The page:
On the other hand, if a student is accused of a crime related to HIB violations, such as assault or stalking, they can face serious criminal punishments, including jail or prison sentences and hefty fines. For instance, in New Jersey, fourth-degree, first-offense stalking crimes require between six and 18 months in prison and up to $10,000 in fines. However, if the student is found guilty of stalking the same person a second time or more, it is considered a third-degree, second offense, resulting in three to five years in prison and up to $15,000 in fines.

Unfortunately, criminal accusations can cause serious consequences for the student even after graduation. Not only would a prison sentence prohibit a student from leaving town to go to an out-of-state college, but it would also reflect poorly on their resume when they try to apply for a job. Receiving a criminal conviction makes matters even worse and should be avoided at all costs.

The Lento Law Firm Criminal Defense Team knows how confusing and overwhelming these charges can be for your child, yourself, and the whole family, especially if the school and law enforcement are conducting separate investigations and hearings. Yet it is very important to keep staying the course and do everything in your power to help your child overcome this unfortunate situation. Lento Law Firm has spent the majority of its career leveraging its legal experience to hold students who are being unfairly punished by their school and state.

N.J.A.C. 6A:16-5.2 HIB Violence Awareness

Under N.J.A.C. 6A:16-5.2, all school districts need to create and observe "School Violence Awareness Week." Each October, the school district must organize activities that are meant to bring awareness to school violence and help prevent it from exploding within the school.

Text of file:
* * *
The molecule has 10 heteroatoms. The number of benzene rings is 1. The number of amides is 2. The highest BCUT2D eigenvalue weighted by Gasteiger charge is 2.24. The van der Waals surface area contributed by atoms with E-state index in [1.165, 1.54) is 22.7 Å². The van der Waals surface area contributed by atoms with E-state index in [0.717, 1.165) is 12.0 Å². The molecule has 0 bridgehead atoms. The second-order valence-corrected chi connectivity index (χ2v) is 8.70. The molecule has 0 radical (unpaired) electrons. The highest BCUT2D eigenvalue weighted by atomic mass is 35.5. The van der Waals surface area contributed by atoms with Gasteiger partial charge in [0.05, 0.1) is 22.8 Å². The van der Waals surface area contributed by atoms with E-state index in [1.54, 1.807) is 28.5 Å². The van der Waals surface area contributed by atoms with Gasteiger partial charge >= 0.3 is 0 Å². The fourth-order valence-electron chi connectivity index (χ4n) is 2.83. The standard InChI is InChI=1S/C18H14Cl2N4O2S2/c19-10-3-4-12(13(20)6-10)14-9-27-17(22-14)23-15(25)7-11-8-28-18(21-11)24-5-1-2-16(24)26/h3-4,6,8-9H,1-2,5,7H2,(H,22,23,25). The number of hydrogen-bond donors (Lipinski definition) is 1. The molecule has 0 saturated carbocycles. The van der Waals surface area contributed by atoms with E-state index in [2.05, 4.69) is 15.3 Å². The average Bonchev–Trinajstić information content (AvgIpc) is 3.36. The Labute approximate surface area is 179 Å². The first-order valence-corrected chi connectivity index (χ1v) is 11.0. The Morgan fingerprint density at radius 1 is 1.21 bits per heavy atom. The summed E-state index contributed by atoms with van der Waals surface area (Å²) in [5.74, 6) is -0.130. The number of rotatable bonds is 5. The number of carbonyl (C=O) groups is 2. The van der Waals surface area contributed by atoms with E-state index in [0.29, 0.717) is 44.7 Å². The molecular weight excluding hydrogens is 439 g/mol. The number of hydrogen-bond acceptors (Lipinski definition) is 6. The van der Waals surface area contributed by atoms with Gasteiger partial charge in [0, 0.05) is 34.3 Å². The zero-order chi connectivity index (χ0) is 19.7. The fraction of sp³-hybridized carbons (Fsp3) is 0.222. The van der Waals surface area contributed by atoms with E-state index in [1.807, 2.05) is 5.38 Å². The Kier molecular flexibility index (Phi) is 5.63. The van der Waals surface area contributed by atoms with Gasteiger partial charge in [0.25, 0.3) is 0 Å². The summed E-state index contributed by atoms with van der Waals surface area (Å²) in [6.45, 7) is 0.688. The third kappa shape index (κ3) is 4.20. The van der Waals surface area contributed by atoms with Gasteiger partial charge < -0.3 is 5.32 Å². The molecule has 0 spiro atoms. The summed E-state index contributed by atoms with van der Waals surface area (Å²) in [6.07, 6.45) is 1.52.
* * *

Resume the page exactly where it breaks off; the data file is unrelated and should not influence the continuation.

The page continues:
In addition, school boards are required to create a pamphlet on how parents can limit their child's exposure to violence. This pamphlet must be disseminated during School Violence Awareness Week.

How the Lento Law Firm Can Help

Students who are accused of harassment, intimidation, or bullying can feel overwhelmed, nervous, and frustrated, especially when they have been falsely accused. Not only do they have to contend with what the school says about them, but also how their classmates and friends feel. At Lento Law Firm, our compassionate and experienced attorneys will review your child's case and create a strategic defense that guarantees the best possible outcome for their case.

The Lento Law Firm Criminal Defense Team knows how nuanced and complicated HIB violations can be and will work diligently to ensure your child is prepared to defend themselves, both in the courtroom and the school administration's office. More importantly, our attorneys will be by your family's side from the first meeting to the last, ensuring your child is being advocated for all along the way. It is our goal to help you feel supported so you can be there for your child and family.

HIB violation accusations will negatively impact your child's life, both in school and outside of it. When they graduate from college, their transcripts may be required for certain types of employment. If the HR director sees the notation of suspension or expulsion, they will ask the applicant to explain what happened. Depending on the circumstances, this could prevent the student from getting the job.

Unfortunately, many employers, schools, and friends will not give individuals accused of a HIB violation a chance to explain themselves. The best way to protect yourself or your child is to hire a competent criminal attorney who will:

  • Strategize a solid defense argument for both the school disciplinary hearing and a criminal court proceeding.
  • Gather any relevant evidence and witness testimony.
  • Complete the necessary legal documentation and file claims on your child's behalf.
  • Collaborate with law enforcement, prosecutors, and judges to ensure the case is being handled properly.

To learn more about how the Lento Law Firm Criminal Law Team can help, call 888-535-3686 today or schedule a consultation online.

​​​Contact The Lento Law Firm Today

When it comes to criminal defense cases, you need the right person in your corner. To learn more about how Mr. Lento can help you, call the Lento Law Firm today at 888-535-3686. or contact him online.